Use of Weapons (Culture Series #3)

Use of Weapons (Culture Series #3)

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by Iain M. Banks
     
 

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The man known as Cheradenine Zakalwe was one of Special Circumstances' foremost agents, changing the destiny of planets to suit the Culture through intrigue, dirty tricks and military action.

The woman known as Diziet Sma had plucked him from obscurity and pushed him towards his present eminence, but despite all their dealings she did not know him as well as she

Overview

The man known as Cheradenine Zakalwe was one of Special Circumstances' foremost agents, changing the destiny of planets to suit the Culture through intrigue, dirty tricks and military action.

The woman known as Diziet Sma had plucked him from obscurity and pushed him towards his present eminence, but despite all their dealings she did not know him as well as she thought.

The drone known as Skaffen-Amtiskaw knew both of these people. It had once saved the woman's life by massacring her attackers in a particularly bloody manner. It believed the man to be a lost cause. But not even its machine could see the horrors in his past.

Ferociously intelligent, both witty and horrific, USE OF WEAPONS is a masterpiece of science fiction.

Product Details

ISBN-13:
9781857231359
Publisher:
Gardners Books
Publication date:
03/26/1992
Series:
Culture Series, #3
Edition description:
New

Meet the Author

Iain Banks came to controversial public notice with the publication of his first novel, The Wasp Factory, in 1984. Consider Phlebas, his first science fiction novel, was published under the name Iain M. Banks in 1987. He is now widely acclaimed as one of the most powerful, innovative and exciting writers of his generation.

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3.9 out of 5 based on 0 ratings. 70 reviews.
Guest More than 1 year ago
I was first introduced to Iain Banks by reading his book 'Consider Phlebas'. Of the space science fiction genre, I found his detail and depth of imagery astounding. I recommend that book to sci-fi fans. 'Use of Weapons' could be simply described as being about a futuristic mercenary doing deeds for a powerful benevolent race. But this is not a simple book. Two story lines interweave in alternating chapters. The first is traditional, moving forward in time, following one plot line. The other goes backward in time, each chapter number counting backward as well, and touches on past events that increasingly explain events and people being followed in the upward counting chapters. This manner of story telling certainly requires a great attention to detail by the reader, but the reward at the end is worth it, as we finally discover what really is going on. After finishing the book I found myself re-reading many sections, rediscovering many things I had missed. I will be looking for what seems to be a sequel, 'States of War'.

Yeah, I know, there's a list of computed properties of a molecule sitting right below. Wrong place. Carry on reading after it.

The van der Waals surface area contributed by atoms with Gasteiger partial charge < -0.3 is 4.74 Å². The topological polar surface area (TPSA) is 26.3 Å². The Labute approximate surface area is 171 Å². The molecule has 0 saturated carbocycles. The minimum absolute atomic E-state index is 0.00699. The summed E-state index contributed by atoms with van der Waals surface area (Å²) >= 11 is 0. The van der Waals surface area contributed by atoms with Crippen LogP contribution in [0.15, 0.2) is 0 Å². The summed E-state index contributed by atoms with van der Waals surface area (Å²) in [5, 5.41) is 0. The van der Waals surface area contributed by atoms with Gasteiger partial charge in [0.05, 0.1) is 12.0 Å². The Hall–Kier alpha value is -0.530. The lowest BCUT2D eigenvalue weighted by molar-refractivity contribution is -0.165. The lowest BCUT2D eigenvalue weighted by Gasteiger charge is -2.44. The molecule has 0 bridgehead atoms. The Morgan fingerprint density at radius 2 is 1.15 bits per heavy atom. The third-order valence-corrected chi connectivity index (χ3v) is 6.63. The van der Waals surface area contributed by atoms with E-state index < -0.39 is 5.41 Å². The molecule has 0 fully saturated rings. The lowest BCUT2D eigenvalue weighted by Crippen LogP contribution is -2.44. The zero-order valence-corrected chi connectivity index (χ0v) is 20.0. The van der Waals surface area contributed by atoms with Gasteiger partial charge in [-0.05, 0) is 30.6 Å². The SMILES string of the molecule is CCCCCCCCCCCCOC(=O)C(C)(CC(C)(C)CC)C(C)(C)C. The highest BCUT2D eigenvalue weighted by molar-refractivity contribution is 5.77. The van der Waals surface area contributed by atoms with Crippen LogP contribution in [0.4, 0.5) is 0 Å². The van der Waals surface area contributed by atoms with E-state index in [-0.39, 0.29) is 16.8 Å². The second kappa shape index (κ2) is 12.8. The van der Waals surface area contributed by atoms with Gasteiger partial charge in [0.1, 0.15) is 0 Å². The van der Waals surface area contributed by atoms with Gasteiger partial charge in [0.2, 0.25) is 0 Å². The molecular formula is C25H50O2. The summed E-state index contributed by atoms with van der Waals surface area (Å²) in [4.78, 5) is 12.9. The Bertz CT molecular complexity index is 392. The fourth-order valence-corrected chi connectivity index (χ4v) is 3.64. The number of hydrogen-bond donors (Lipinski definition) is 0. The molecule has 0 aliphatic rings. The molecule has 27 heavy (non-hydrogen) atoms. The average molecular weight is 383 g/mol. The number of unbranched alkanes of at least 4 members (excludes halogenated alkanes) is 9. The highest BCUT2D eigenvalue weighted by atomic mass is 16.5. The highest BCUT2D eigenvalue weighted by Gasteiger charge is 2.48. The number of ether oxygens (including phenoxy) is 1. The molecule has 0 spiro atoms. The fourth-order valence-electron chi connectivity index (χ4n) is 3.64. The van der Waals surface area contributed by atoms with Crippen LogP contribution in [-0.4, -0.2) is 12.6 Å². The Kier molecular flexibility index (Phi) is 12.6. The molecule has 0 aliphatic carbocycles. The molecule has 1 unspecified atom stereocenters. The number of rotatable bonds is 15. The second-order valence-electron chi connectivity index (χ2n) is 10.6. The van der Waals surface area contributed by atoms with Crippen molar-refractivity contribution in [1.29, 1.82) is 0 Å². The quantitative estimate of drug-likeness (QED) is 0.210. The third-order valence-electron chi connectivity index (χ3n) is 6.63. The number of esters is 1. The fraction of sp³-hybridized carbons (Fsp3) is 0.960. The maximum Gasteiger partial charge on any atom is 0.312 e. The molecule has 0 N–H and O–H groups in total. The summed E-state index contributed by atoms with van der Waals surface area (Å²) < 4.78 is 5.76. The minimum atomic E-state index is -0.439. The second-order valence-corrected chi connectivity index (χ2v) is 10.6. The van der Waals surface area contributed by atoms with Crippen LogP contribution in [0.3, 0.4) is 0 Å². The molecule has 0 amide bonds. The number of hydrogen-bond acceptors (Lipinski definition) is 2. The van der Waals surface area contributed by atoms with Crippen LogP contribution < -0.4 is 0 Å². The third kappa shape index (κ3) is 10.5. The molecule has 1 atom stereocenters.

Anonymous More than 1 year ago
I think that of the Iain Banks science fiction I've read, Use of Weapons is easily his best. It's a pretty challenging read too, since it actually has two plot threads that are told starting from one point in time. One moves forward chronologically, and the other backwards to earlier events. These two threads are intermixed in alternating chapters, so as you read the book you are jumping further forward or back in time. This is confused a bit more by introducing a handful of flashbacks, but if you stick with it the rewards are manifest. The overall story focuses a skilled mercenary called Zakalwe, that works for a post-scarcity, utopian civilization known as the Culture. Asked to fight their battles, he kills so that the Culture doesn't have to dirty its hands with the bloody business of imperialism. The book slowly pieces together this man's life until he finally confronts the disturbing past that drives him to keep fighting. Use of Weapons reads a lot like Iain Banks' other Culture novels, with detailed action sequences, broader looks at interstellar society, and lots of little crumbs and twists that keep you guessing about the plot. However, it differs from the space opera feel of Consider Phlebas, or the meandering conspiracy of Excession. The scope is also smaller, where most of the Culture novels blow your mind with the scale of the galaxy, Use of Weapons focuses on smaller set pieces. The book is amazing for multiple readings too, since after you've finished it the first time you will notice many more details on subsequent readings. The end also casts a very different light on the various chapters of the book, allowing you to reinterpret things again and again. Overall I would say that if you like Iain Banks' other Culture novels, you really owe it to yourself to read Use of Weapons. In regards to the reviewer that said the cruelty doesn't advance the plot, I'm inclined to say that that person hasn't read the book.
LarryTFL More than 1 year ago
The Culture novels by Iain M. Bank are all very good but by no means 'light' reading! The plots are complicated and the author makes you concentrate on the when and where you are within the stories.
The_Wolfie More than 1 year ago
Arguably the best, richest SF galactic Empire series since Asimov, the Culture series spans centuries of time and a series of interwoven plots that truly compel.
Anonymous More than 1 year ago
I have found IAIN BANKS a challenging writer to read. Some of his stuff, like "Use of Weapons" I could not get enough of. Others, not so much. I was hoping he had created a follow on book. But apparently not. Randy
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This was a bit more difficult to read. Read it twice and enjoyed it. Must be attentive as you read. Ian M. Banks - we will miss you. RIP.
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